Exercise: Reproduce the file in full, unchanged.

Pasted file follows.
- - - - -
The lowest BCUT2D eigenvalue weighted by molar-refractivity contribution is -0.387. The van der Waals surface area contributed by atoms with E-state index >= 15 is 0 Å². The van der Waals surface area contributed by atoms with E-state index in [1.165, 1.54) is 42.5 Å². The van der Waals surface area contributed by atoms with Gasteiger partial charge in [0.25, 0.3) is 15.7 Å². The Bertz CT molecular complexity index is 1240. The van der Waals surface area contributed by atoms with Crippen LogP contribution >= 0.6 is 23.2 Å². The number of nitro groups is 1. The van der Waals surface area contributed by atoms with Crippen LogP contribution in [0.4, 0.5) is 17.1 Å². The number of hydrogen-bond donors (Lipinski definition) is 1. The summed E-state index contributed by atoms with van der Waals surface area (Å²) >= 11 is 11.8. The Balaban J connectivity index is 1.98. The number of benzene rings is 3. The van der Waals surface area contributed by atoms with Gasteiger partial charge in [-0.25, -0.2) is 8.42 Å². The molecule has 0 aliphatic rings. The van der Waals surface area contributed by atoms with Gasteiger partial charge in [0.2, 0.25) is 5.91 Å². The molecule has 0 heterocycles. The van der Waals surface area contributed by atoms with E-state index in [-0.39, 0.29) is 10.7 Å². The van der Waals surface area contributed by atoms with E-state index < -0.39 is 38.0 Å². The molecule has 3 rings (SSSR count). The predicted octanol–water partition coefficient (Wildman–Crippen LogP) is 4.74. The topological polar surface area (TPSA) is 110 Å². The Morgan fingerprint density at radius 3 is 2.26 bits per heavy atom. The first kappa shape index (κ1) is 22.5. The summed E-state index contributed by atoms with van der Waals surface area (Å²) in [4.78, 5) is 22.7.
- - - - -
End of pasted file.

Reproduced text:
The lowest BCUT2D eigenvalue weighted by molar-refractivity contribution is -0.387. The van der Waals surface area contributed by atoms with E-state index >= 15 is 0 Å². The van der Waals surface area contributed by atoms with E-state index in [1.165, 1.54) is 42.5 Å². The van der Waals surface area contributed by atoms with Gasteiger partial charge in [0.25, 0.3) is 15.7 Å². The Bertz CT molecular complexity index is 1240. The van der Waals surface area contributed by atoms with Crippen LogP contribution >= 0.6 is 23.2 Å². The number of nitro groups is 1. The van der Waals surface area contributed by atoms with Crippen LogP contribution in [0.4, 0.5) is 17.1 Å². The number of hydrogen-bond donors (Lipinski definition) is 1. The summed E-state index contributed by atoms with van der Waals surface area (Å²) >= 11 is 11.8. The Balaban J connectivity index is 1.98. The number of benzene rings is 3. The van der Waals surface area contributed by atoms with Gasteiger partial charge in [-0.25, -0.2) is 8.42 Å². The molecule has 0 aliphatic rings. The van der Waals surface area contributed by atoms with Gasteiger partial charge in [0.2, 0.25) is 5.91 Å². The molecule has 0 heterocycles. The van der Waals surface area contributed by atoms with E-state index in [-0.39, 0.29) is 10.7 Å². The van der Waals surface area contributed by atoms with E-state index < -0.39 is 38.0 Å². The molecule has 3 rings (SSSR count). The predicted octanol–water partition coefficient (Wildman–Crippen LogP) is 4.74. The topological polar surface area (TPSA) is 110 Å². The Morgan fingerprint density at radius 3 is 2.26 bits per heavy atom. The first kappa shape index (κ1) is 22.5. The summed E-state index contributed by atoms with van der Waals surface area (Å²) in [4.78, 5) is 22.7.